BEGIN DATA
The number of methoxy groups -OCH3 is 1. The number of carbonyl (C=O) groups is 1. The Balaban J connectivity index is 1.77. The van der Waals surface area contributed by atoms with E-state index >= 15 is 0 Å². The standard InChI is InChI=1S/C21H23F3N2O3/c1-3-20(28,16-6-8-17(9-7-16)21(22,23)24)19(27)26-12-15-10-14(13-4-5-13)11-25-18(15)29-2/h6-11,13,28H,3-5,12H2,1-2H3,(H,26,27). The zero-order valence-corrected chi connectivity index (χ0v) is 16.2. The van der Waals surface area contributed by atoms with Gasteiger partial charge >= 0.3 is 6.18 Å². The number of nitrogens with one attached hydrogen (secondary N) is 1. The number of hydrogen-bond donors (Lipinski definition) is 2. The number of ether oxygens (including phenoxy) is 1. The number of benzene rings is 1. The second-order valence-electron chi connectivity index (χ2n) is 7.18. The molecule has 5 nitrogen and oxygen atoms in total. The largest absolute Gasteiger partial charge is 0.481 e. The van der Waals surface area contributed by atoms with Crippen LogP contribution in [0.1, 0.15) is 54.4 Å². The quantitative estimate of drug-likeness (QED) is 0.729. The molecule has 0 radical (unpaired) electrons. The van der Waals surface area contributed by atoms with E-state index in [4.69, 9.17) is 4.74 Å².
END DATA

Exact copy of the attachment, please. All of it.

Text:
The number of methoxy groups -OCH3 is 1. The number of carbonyl (C=O) groups is 1. The Balaban J connectivity index is 1.77. The van der Waals surface area contributed by atoms with E-state index >= 15 is 0 Å². The standard InChI is InChI=1S/C21H23F3N2O3/c1-3-20(28,16-6-8-17(9-7-16)21(22,23)24)19(27)26-12-15-10-14(13-4-5-13)11-25-18(15)29-2/h6-11,13,28H,3-5,12H2,1-2H3,(H,26,27). The zero-order valence-corrected chi connectivity index (χ0v) is 16.2. The van der Waals surface area contributed by atoms with Gasteiger partial charge >= 0.3 is 6.18 Å². The number of nitrogens with one attached hydrogen (secondary N) is 1. The number of hydrogen-bond donors (Lipinski definition) is 2. The number of ether oxygens (including phenoxy) is 1. The number of benzene rings is 1. The second-order valence-electron chi connectivity index (χ2n) is 7.18. The molecule has 5 nitrogen and oxygen atoms in total. The largest absolute Gasteiger partial charge is 0.481 e. The van der Waals surface area contributed by atoms with Crippen LogP contribution in [0.1, 0.15) is 54.4 Å². The quantitative estimate of drug-likeness (QED) is 0.729. The molecule has 0 radical (unpaired) electrons. The van der Waals surface area contributed by atoms with E-state index in [4.69, 9.17) is 4.74 Å².